Too often, marketers begin the tasks for marketing without first setting out a solid plan. A strategy is key if you want to create marketing assets and distribute them in a way that will help you reach your target audience. Without a plan, you also can’t measure your success. That’s why we always start with a map, so we always know which direction to go.
The Crucial First Steps
The first step you must take is to determine how buyers will find you. That means understanding which keywords and search terms are most likely to result in high rankings on Google. While some intuition might get you close, we highly recommend completing competitive research to see what’s working for your competitors and how hard you’ll have to fight for those keywords and search terms that get the most traction.
Many of your keywords will drive traffic to the products or services you offer. Be sure you fully understand what you’re selling, why you’re selling it, and—most importantly—why your buyers need or want it. This will also help you craft keywords and search terms that will help consumers discover your business.
Next, determine where your target market is geographically. Will your search terms need to reach nationwide or will you only focus on local and regional targets? This will help you determine how to get an edge on your competition.
Your next step is to learn your target market inside and out. A lot of companies call these “buyer personas”, where you imagine groups of buyers as one single person with specific attributes that you can target with your marketing. If you don’t know who your buyers are and what they like, you can’t really go any further with your marketing.
Setting Your Goals
Next, set some measurable, attainable marketing goals. What is the most important first goal? Is it brand awareness, product awareness, customer acquisition, or an increase in sales? If you don’t know what you’re aiming for, your messaging and distribution strategies will be scattered and ineffective.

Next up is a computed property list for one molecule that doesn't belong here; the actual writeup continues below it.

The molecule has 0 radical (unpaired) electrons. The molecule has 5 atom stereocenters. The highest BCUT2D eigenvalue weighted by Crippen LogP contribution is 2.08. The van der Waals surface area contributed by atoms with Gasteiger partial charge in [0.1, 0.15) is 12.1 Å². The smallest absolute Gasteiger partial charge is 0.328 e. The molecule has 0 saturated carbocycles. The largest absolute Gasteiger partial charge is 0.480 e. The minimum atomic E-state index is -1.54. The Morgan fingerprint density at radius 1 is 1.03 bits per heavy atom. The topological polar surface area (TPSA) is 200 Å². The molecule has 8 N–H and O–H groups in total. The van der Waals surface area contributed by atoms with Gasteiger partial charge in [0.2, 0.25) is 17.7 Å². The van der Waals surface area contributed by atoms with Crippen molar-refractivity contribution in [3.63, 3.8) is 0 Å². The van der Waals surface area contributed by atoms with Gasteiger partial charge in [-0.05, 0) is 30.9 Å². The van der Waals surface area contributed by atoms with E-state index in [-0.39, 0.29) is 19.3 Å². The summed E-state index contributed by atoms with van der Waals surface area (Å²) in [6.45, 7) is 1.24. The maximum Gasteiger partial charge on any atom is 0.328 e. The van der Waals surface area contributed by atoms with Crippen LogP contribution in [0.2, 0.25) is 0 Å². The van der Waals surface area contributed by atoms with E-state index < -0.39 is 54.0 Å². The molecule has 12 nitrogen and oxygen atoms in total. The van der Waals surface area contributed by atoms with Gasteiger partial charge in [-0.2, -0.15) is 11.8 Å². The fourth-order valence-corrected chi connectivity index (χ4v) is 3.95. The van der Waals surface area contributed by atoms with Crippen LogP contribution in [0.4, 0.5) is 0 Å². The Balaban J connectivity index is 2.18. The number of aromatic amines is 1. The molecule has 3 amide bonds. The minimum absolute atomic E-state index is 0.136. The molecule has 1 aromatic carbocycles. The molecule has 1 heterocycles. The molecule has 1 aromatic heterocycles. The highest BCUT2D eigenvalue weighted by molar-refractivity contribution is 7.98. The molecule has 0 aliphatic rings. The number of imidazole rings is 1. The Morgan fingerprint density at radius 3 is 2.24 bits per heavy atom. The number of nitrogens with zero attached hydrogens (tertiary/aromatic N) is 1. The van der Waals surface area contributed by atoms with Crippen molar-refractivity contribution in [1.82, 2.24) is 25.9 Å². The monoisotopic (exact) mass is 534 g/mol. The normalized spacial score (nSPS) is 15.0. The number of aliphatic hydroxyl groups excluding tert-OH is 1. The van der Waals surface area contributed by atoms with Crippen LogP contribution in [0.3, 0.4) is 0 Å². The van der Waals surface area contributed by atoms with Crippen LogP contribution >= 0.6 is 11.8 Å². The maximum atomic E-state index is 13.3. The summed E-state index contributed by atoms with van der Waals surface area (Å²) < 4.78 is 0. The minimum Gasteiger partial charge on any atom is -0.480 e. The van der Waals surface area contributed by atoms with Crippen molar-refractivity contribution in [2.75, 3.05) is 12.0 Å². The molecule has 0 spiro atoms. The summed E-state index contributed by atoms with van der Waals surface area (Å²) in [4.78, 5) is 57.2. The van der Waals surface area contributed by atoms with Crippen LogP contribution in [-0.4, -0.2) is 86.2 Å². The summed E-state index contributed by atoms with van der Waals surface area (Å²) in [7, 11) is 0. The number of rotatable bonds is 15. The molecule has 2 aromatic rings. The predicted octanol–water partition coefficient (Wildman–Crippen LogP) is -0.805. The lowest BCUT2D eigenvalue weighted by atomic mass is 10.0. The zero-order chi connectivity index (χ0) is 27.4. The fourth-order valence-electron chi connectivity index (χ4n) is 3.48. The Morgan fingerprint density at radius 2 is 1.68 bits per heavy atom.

How will you know if you’ve reached your goals? More importantly, what performance indicators will you track to let you know you’re moving in the right direction? Set these before beginning any campaign so that you can use them as a compass throughout your journey.
Finally, set a budget. If you don’t determine how much you’re willing to invest at the outset, you could end up blowing your whole marketing budget before you have a chance to measure and make changes to your strategy.
What Comes Next
With your road map firmly in place, you’re ready to begin developing a content calendar. Content is crucial to convey your message to prospective buyers. Using information about your buyers, determine where they’re most likely to discover your content, whether that is your website, trade publications, social media platforms, direct mail flyers and brochures, or even television ads.
Where you plan to distribute content determines the type of content you’ll create. For instance, Facebook posts may be general information about your company and products, while LinkedIn might feature in-depth case studies and white papers. If your audience is more likely to be from Generation Z, then you could explore platforms where they tend to spend their online time, such as Instagram and TikTok. Baby Boomers are more likely to see your information in traditional media, such as trade publications or television commercials.
Before you set out on your journey, always check your map. Look for any potential roadblocks and have a back-up plan in mind to get you where you need to go. We’re here to help you plan, execute, and measure whenever you need us.